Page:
Visit the Williamson River Delta today—where the Williamson River enters Upper Klamath Lake, in Klamath County, Oregon—and you’ll find 5,500 acres of pristine wetlands, neighbored by 800 acres of thriving agriculture. Upper Klamath lake hosts nearly three million birds annually flying on the Pacific Flyway. The wetlands traditionally promote clean water by preventing excess nutrients from entering the lakes, they help eliminate weed seed sources to farm fields and they provide habitat for native fish and wildlife. This marshland has been helping to maintain the local ecosystem for thousands of years. But recently—for the past 50 years—it had mostly disappeared.
Changing Landscapes, Endangering Species
Shortnose and Lost River suckers, known to the Klamath Native Americans as Qapdo and C’waam, have been a primary food source for the Klamath and Modoc Tribes throughout history. And the Williamson River Delta is one of the most important nursery and rearing habitats for larval and juvenile suckers.
However, in the 1940s, levees were built to convert more than 7,000 acres of this historic marsh system to cropland and pasture, eliminating connectivity between the wetland ecosystem and the Williamson River, Upper Klamath Lake, and Agency Lake. The loss of the wetland habitat contributed to a severe decline in the fish populations, forcing the Native tribes to close their fishery in the 1980s. Continued declines in habitat and population caused the two sucker species to be listed as endangered species.
A Group Effort
The Williamson River Delta area was identified as a critical site for restoration in the 1990s, and The Nature Conservancy purchased the northern half of the delta in 1996 and the southern portion in 1999. TNC set out to restore the wetland with help from the Upper Klamath Basin Working Group, leaders from The Klamath Tribes, community leaders, federal, state and government agencies, local farmers, and PacifiCorp.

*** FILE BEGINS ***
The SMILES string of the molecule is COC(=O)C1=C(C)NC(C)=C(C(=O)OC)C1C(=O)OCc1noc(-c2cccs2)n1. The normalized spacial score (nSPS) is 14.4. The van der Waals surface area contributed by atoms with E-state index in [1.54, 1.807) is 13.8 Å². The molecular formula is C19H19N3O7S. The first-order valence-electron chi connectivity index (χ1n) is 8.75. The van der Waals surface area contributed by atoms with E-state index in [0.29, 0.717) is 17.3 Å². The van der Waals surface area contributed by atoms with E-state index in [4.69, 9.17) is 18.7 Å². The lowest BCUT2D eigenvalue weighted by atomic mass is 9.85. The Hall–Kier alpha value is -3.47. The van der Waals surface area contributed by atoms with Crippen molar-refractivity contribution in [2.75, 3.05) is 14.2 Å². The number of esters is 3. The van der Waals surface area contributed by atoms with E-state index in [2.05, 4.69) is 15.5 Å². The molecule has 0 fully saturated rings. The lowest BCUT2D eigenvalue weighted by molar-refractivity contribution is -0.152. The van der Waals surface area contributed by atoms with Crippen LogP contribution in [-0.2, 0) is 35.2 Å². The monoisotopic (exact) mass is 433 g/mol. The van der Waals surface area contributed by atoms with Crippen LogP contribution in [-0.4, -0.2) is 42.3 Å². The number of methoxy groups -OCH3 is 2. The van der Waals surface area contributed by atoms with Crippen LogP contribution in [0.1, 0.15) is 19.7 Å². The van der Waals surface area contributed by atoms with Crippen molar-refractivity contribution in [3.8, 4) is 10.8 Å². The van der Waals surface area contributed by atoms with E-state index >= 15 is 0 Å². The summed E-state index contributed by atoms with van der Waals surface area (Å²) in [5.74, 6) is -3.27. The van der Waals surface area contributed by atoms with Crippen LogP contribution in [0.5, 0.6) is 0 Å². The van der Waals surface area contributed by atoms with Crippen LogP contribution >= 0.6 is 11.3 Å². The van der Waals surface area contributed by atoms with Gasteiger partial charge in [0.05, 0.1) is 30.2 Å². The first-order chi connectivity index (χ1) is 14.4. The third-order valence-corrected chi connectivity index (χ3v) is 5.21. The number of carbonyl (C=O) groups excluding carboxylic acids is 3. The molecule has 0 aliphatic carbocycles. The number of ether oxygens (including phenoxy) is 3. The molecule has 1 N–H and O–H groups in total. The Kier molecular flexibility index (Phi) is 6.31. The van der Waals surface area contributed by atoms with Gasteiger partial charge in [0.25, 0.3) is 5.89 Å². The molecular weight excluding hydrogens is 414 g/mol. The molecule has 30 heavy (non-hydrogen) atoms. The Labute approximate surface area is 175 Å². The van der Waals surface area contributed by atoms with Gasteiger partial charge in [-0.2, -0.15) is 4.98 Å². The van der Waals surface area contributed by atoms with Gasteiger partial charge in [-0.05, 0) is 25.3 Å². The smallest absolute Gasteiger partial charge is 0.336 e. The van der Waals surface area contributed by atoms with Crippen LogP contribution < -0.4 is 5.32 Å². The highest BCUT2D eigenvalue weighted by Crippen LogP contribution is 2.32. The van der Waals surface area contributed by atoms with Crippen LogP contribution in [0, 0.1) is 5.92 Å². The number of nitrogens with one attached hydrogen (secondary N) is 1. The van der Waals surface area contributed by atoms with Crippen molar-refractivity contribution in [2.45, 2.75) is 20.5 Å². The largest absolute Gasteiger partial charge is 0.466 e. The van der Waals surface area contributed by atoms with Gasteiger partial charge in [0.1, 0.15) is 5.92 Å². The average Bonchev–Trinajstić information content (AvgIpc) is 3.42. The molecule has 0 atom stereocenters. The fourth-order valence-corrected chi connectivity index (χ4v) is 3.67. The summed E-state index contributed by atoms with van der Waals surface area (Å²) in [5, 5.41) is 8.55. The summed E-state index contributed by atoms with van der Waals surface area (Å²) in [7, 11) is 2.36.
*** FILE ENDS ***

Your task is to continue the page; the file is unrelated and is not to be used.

The Critical Restoration
One of the main goals of the restoration, aside from restoring the fish habitat, was to improve water quality in Upper Klamath and Agency Lakes. The group wanted to restore the leveed wetlands around Upper Klamath Lake, as they are critical to the larva life stage of suckers, and they help to reduce nutrient loading in the river and lake. An additional 800-acres remain in organic alfalfa farming providing food for migrating waterfowl in the fall and winter months and also help to provide job opportunities and revenue for the local communities.
A wetland restoration plan was created to reconnect the wetlands to Upper Klamath and Agency Lakes, and water levels in the wetlands are driven by lake level patterns. Native wetland species were planted, noxious weeds are being tracked and removed, organic alfalfa and grain are being produced in uplands, adjacent to restored wetlands, and native upland vegetation is being restored in non-agricultural uplands.
Restoration of the wetland ecosystem began in 2006. Levees were lowered and breached, using both explosives and mechanical equipment, inundating the delta within just a few short days.
Since then additional levees have been breached and channels evacuated and restored. Today approximately 5,500 acres have been flooded and restored.